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ABSTRACT: Parkinson's disease (PD) is a neurological disorder, associated with rigidity, bradykinesia, and resting tremor, among other motor symptoms. In addition, patients with PD also show cognitive and psychiatric dysfunction, including dementia, mild cognitive impairment (MCI), depression, hallucinations, among others. Interestingly, the occurrence of these symptoms-motor, cognitive, and psychiatric-vary among individuals, such that a subgroup of PD patients might show some of the symptoms, but another subgroup does not. This has prompted neurologists and scientists to subtype PD patients depending on the severity of symptoms they show. Neural studies have also mapped different motor, cognitive, and psychiatric symptoms in PD to different brain networks. In this review, we discuss the neural and behavioral substrates of most common subtypes of PD patients, that are related to the occurrence of: (a) resting tremor (vs. nontremor-dominant); (b) MCI; (c) dementia; (d) impulse control disorders (ICD); (e) depression; and/or (f) hallucinations. We end by discussing the relationship among subtypes of PD subgroups, and the relationship among motor, cognitive, psychiatric factors in PD.Frontiers in Systems Neuroscience 12/2013; 7:117. DOI:10.3389/fnsys.2013.00117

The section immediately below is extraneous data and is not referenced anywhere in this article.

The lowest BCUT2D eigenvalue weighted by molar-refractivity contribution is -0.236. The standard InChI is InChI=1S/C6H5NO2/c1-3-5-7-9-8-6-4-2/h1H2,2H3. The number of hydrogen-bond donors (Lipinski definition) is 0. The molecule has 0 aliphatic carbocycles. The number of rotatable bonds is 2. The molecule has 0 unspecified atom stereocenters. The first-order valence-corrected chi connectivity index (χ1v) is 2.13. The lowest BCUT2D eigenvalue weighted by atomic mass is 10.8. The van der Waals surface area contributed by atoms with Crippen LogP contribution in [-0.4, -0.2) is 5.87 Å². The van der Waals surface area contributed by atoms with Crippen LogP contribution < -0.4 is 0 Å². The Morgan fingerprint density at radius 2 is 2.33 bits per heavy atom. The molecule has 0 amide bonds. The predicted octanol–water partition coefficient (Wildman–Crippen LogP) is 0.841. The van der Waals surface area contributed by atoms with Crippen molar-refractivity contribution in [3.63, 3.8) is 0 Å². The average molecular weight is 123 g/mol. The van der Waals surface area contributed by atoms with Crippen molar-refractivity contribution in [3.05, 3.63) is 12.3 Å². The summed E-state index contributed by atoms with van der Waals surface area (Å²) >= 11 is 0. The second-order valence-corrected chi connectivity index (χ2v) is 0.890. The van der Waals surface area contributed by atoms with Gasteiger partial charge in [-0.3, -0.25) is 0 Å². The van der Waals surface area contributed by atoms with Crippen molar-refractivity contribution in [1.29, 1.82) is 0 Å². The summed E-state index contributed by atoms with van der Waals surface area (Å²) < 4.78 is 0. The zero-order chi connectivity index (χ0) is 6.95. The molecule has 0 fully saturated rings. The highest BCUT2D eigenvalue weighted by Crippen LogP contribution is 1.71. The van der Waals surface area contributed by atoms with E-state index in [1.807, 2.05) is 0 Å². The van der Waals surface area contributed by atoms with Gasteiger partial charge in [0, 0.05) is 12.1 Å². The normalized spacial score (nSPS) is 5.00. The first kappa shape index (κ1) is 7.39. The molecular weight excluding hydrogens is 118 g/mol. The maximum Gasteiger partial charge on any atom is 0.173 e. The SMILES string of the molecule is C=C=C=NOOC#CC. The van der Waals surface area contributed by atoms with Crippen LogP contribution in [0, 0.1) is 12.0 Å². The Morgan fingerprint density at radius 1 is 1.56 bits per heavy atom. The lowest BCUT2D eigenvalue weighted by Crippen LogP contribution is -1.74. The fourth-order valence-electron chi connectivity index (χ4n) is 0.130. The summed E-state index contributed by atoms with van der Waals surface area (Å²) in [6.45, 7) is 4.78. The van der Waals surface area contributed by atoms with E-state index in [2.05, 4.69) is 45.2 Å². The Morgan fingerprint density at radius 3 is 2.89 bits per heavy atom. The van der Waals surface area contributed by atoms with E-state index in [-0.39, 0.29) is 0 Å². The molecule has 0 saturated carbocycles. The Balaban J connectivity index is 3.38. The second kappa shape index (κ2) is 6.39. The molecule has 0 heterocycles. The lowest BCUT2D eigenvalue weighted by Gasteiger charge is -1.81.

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ABSTRACT: Cognitive impairment in Parkinson's disease (PD) is common and does directly impact patients' everyday functioning. However, the underlying mechanisms of early cognitive decline are not known. This study explored the association between striatal dopaminergic deficits and cognitive impairment within a large cohort of early, drug-naïve PD patients and tested the hypothesis that executive dysfunction in PD is associated with striatal dopaminergic depletion. A cross-sectional multicenter cohort of 339 PD patients and 158 healthy controls from the Parkinson's Progression Markers Initiative study was analyzed. Each individual underwent cerebral single-photon emission CT (SPECT) and a standardized neuropsychological assessment with tests of memory as well as visuospatial and executive function. SPECT imaging was performed with [123I]FP-CIT, and specific binding ratios in left and right putamen and caudate nucleus were calculated. The association between specific binding ratios, cognitive domain scores, and age was analyzed using Pearson's correlations, partial correlation, and conditional process analysis. A small, but significant, positive association between total striatal dopamine transporter binding and the attention/executive domain was found (r = 0.141; P = 0.009) in PD, but this was not significant after adjusting for age. However, in a moderated mediation model, we found that cognitive executive differences between controls and patients with PD were mediated by an age-moderated striatal dopaminergic deficit. Our findings support the hypothesis that nigrostriatal dopaminergic deficit is associated with executive impairment, but not to memory or visuospatial impairment, in early PD. © 2014 International Parkinson and Movement Disorder SocietyMovement Disorders 10/2014; DOI:10.1002/mds.26051 · 5.63 Impact Factor